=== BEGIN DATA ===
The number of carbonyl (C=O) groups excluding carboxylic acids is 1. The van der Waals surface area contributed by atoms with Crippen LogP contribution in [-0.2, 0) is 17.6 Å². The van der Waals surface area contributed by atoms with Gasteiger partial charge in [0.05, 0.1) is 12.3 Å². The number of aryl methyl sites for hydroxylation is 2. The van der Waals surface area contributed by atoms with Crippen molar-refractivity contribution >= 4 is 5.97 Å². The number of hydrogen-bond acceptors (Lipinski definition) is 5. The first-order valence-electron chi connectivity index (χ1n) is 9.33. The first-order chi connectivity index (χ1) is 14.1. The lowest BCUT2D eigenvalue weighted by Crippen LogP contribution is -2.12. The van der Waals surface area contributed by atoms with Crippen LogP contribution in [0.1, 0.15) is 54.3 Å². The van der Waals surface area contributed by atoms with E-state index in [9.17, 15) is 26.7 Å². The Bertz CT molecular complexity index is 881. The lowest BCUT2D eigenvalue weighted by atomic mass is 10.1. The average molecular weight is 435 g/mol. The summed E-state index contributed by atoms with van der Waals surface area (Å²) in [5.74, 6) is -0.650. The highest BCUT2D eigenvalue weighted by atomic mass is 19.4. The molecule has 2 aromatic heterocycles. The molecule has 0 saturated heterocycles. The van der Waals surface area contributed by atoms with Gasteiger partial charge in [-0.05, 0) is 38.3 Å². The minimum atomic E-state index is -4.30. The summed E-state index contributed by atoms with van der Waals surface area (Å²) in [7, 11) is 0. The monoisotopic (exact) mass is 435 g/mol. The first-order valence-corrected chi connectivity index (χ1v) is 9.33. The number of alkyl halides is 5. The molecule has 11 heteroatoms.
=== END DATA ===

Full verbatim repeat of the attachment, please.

The number of carbonyl (C=O) groups excluding carboxylic acids is 1. The van der Waals surface area contributed by atoms with Crippen LogP contribution in [-0.2, 0) is 17.6 Å². The van der Waals surface area contributed by atoms with Gasteiger partial charge in [0.05, 0.1) is 12.3 Å². The number of aryl methyl sites for hydroxylation is 2. The van der Waals surface area contributed by atoms with Crippen molar-refractivity contribution >= 4 is 5.97 Å². The number of hydrogen-bond acceptors (Lipinski definition) is 5. The first-order valence-electron chi connectivity index (χ1n) is 9.33. The first-order chi connectivity index (χ1) is 14.1. The lowest BCUT2D eigenvalue weighted by Crippen LogP contribution is -2.12. The van der Waals surface area contributed by atoms with Crippen LogP contribution in [0.1, 0.15) is 54.3 Å². The van der Waals surface area contributed by atoms with E-state index in [9.17, 15) is 26.7 Å². The Bertz CT molecular complexity index is 881. The lowest BCUT2D eigenvalue weighted by atomic mass is 10.1. The average molecular weight is 435 g/mol. The summed E-state index contributed by atoms with van der Waals surface area (Å²) in [5.74, 6) is -0.650. The highest BCUT2D eigenvalue weighted by atomic mass is 19.4. The molecule has 2 aromatic heterocycles. The molecule has 0 saturated heterocycles. The van der Waals surface area contributed by atoms with Gasteiger partial charge in [-0.05, 0) is 38.3 Å². The minimum atomic E-state index is -4.30. The summed E-state index contributed by atoms with van der Waals surface area (Å²) in [7, 11) is 0. The monoisotopic (exact) mass is 435 g/mol. The first-order valence-corrected chi connectivity index (χ1v) is 9.33. The number of alkyl halides is 5. The molecule has 11 heteroatoms.